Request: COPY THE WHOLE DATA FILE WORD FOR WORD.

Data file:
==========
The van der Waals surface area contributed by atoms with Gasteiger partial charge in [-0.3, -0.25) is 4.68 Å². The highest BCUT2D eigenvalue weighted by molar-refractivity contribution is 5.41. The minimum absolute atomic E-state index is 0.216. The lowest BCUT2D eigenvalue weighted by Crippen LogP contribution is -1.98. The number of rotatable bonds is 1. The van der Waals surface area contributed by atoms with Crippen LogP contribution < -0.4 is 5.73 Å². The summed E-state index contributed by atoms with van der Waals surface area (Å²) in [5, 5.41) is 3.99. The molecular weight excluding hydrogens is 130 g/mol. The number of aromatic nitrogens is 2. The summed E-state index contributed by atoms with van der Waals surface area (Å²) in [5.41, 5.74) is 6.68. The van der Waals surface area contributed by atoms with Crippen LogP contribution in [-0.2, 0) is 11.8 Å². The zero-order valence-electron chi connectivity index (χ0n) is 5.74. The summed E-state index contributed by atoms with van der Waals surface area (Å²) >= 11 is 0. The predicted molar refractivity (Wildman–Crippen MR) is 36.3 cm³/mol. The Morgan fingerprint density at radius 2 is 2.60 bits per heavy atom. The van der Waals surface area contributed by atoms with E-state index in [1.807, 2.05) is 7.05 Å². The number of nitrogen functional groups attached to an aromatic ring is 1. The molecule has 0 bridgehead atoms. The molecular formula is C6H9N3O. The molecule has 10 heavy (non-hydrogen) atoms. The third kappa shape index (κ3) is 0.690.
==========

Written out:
The van der Waals surface area contributed by atoms with Gasteiger partial charge in [-0.3, -0.25) is 4.68 Å². The highest BCUT2D eigenvalue weighted by molar-refractivity contribution is 5.41. The minimum absolute atomic E-state index is 0.216. The lowest BCUT2D eigenvalue weighted by Crippen LogP contribution is -1.98. The number of rotatable bonds is 1. The van der Waals surface area contributed by atoms with Crippen LogP contribution < -0.4 is 5.73 Å². The summed E-state index contributed by atoms with van der Waals surface area (Å²) in [5, 5.41) is 3.99. The molecular weight excluding hydrogens is 130 g/mol. The number of aromatic nitrogens is 2. The summed E-state index contributed by atoms with van der Waals surface area (Å²) in [5.41, 5.74) is 6.68. The van der Waals surface area contributed by atoms with Crippen LogP contribution in [-0.2, 0) is 11.8 Å². The zero-order valence-electron chi connectivity index (χ0n) is 5.74. The summed E-state index contributed by atoms with van der Waals surface area (Å²) >= 11 is 0. The predicted molar refractivity (Wildman–Crippen MR) is 36.3 cm³/mol. The Morgan fingerprint density at radius 2 is 2.60 bits per heavy atom. The van der Waals surface area contributed by atoms with E-state index in [1.807, 2.05) is 7.05 Å². The number of nitrogen functional groups attached to an aromatic ring is 1. The molecule has 0 bridgehead atoms. The molecular formula is C6H9N3O. The molecule has 10 heavy (non-hydrogen) atoms. The third kappa shape index (κ3) is 0.690.